Cabrera confident in cast around him
Battle continues to be waged to determine his DP partner
TUCSON, Ariz. -- The view from Orlando Cabrera's spot at shortstop is a sight to behold.
In front of him, he sees his future with the White Sox, a cast of potential good friends in the clubhouse and a new start in a city he says he'll grow to love.
Behind him, is his manager, Ozzie Guillen, a Venezuelan baseball hero who will support him as long as he lives up to his part of the deal in Chicago by playing hard every day.
To his right is young third baseman Josh Fields or Joe Crede, a proven veteran coming off back surgery. To his immediate left? Well, that's the tricky part.
Cabrera might say it's the best part. Because no matter who starts for the White Sox at second base come Opening Day, be it Juan Uribe, Alexei Ramirez or Danny Richar, Cabrera believes Chicago's middle infield will be just fine.
In fact, he says it's going to be good, really good.
"If you look over there, I think we have a good chance to do something," Cabrera said. "We have a lot of players who can play, with a lot of ability. Any one of those guys can do it. Richar is a good player, Uribe is a veteran. Ramirez has a lot of ability. I don't see it as a problem. It's an advantage."
The decision will rest on the evaluations of Guillen and his staff. As of last week, the manager did not know who will win the spot. Uribe, last year's shortstop, is not a lock for the position. He could play third at times but the regular utility spot belongs to Pablo Ozuna.
"It's a great competition. Whoever gets the job done will play every day," Guillen said. "I know Uribe doesn't want to be in that position but he has to battle and try to be the everyday second baseman."
Ask Uribe about the competition for second base and he responds like the veteran he is. He's cordial, professional and says all the right things. The first thing he does is give thanks to God for allowing him to be with the White Sox. Then he explains his status, fuzzy as it might be.
"I feel good because I feel healthy," Uribe said. "I don't feel bad [about the competition]. It's important that I get to play because I'm happy when I'm playing, but they are treating me great here. They are fair. Those other guys are great players, great guys. I think all of us are ready to do the job."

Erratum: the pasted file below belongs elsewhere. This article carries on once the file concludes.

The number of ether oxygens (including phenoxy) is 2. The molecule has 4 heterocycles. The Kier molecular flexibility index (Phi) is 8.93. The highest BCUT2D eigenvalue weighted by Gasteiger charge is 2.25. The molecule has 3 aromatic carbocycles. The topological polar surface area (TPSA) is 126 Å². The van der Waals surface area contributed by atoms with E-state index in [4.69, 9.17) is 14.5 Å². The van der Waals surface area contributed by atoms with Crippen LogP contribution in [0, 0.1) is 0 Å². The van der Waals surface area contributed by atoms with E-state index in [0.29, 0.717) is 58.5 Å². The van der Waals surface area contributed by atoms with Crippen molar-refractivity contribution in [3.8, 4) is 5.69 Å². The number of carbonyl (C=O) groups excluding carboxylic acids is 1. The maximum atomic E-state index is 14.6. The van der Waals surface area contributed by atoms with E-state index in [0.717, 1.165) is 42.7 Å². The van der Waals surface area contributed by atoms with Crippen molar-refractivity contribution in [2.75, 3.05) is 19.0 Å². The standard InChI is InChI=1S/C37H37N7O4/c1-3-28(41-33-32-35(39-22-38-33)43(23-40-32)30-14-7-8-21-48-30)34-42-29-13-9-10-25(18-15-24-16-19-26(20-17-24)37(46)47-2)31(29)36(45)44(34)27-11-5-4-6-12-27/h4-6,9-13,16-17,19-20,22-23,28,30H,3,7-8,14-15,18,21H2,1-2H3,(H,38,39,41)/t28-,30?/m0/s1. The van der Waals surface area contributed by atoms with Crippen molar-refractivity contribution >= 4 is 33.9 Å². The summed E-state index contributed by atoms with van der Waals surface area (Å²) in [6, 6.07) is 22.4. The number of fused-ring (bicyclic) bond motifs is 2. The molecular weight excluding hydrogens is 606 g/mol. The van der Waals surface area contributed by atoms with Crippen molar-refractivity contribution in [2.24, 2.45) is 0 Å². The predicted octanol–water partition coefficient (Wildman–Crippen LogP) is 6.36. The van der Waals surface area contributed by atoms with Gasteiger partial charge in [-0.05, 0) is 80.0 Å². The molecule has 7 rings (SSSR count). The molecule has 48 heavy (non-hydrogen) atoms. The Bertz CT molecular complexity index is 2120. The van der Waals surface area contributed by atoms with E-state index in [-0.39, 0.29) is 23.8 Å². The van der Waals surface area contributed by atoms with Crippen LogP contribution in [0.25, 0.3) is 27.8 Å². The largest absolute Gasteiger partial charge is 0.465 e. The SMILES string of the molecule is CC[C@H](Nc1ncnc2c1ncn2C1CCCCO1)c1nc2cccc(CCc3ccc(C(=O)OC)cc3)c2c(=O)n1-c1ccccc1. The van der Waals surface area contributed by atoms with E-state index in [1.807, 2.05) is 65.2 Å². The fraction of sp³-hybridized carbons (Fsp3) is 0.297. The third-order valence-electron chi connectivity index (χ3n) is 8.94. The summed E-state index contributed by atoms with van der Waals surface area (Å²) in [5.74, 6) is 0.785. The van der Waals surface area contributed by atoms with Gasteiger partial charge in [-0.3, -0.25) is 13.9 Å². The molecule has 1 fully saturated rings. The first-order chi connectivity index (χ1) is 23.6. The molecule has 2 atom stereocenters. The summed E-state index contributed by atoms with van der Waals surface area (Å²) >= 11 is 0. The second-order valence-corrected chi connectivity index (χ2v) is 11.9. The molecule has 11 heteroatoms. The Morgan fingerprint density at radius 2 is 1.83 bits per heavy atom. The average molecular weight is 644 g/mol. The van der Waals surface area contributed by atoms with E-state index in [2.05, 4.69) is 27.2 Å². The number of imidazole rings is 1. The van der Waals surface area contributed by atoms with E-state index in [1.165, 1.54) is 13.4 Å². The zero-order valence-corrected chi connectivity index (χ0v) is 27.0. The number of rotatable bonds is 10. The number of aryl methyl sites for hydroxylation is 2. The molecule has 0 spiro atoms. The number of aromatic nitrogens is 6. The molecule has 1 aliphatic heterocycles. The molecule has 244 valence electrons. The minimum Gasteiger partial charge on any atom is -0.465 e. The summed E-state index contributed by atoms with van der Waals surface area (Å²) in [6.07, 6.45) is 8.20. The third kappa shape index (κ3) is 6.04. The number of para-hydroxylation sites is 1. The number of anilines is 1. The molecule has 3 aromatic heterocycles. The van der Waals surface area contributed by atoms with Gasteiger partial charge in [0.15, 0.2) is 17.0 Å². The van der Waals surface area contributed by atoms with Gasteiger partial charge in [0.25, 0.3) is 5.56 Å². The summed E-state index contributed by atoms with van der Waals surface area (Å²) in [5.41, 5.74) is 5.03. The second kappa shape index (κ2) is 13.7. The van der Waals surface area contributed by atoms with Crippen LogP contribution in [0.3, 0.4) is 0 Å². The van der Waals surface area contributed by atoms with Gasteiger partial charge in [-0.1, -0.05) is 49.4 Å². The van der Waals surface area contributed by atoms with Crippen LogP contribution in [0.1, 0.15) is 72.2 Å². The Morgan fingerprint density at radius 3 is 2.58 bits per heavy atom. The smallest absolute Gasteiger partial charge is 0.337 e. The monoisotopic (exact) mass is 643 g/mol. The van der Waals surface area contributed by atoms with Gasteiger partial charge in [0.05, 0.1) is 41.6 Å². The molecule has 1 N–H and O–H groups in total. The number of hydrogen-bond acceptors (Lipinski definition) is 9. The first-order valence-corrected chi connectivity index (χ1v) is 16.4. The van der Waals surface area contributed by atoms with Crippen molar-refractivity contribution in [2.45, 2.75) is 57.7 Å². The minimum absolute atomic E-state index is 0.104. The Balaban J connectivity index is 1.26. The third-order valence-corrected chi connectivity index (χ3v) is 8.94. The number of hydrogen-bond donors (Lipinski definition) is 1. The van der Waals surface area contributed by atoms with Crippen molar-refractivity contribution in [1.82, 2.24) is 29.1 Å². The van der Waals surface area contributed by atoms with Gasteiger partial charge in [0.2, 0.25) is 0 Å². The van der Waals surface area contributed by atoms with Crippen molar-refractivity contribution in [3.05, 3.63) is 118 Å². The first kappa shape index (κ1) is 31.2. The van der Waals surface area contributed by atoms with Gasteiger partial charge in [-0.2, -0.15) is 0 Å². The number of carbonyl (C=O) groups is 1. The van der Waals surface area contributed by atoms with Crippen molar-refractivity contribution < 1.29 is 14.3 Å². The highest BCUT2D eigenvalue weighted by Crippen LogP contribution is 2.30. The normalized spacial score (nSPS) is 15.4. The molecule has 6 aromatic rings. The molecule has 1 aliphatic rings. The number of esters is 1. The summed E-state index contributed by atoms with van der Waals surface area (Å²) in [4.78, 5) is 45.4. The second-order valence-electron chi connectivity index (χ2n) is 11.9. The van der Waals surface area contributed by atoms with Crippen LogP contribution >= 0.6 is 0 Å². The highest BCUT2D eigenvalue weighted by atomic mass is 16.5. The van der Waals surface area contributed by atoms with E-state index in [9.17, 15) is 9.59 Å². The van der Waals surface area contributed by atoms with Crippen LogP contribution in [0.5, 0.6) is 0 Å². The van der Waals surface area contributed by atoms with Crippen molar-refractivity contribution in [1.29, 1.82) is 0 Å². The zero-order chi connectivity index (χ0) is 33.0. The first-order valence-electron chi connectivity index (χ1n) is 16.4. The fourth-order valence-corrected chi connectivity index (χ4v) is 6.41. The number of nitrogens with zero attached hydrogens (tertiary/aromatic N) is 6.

Uribe's biggest competition could come from Richar. Last year, Richar hit .230 with six home runs in 56 games for the big league club but he has been slowed recently with back problems. Arriving late because of visa problems did not help his case. Ramirez, who came from Cuba, has also opened a few eyes in camp with his natural ability, but his inexperience against Major League-caliber pitchers and defensive footwork along with positioning at second base could pose a problem, at least initially.
It might not.
"I like him. He's a good offensive shortstop and he has a chance to be a pretty good player," Guillen said of Ramirez. "We have to sit and wait and see how he adjusts. I don't see him having any problems at all playing in the big leagues. The question is if he can play another position. He is not going to play shortstop this year for the White Sox and that's why he has to find another position."
For his part, Ramirez says the move from shortstop to second base is not a big deal because he played multiple positions in Cuba.
Baseball is baseball, Ramirez says.
"This is a dream to be here," he said. "I come from Cuba, a place far away and to be here now is tremendous. I like defense. I'm just waiting for the opportunity. I'll go wherever they want me. I just want to help the team. I don't care where they put me."
Richar's take on the battle for second base is that it is simply a professional competition among friends. The trio shares tips, with Uribe doing most of the talking, Richar said. It's not uncommon to see Richar tagging along with Uribe around the clubhouse, playing dominoes, cards or simply goofing around.
"I'm working hard and we'll see what happens," Richar said. "I just have to keep showing up and playing 100 percent every day. We all have a great relationship. This is baseball and we all want to play but only one can. It's business. We know that."
Uribe has nothing but praise for Cabrera, the man who basically took his spot and left him looking for another.
Cabrera is keeping an eye on the competition to his left but remains focused on moving forward. The goal is the playoffs, a World Series title and staying healthy all season.
"Everybody gets along and respects each other and I like that," Cabrera said. "There is no division in here. Everybody is a professional and that allows you to play at your level and play the game. We want to play well and get in the win column. That's all that matters to us in here."
Jesse Sanchez is a reporter for MLB.com. This story was not subject to the approval of Major League Baseball or its clubs.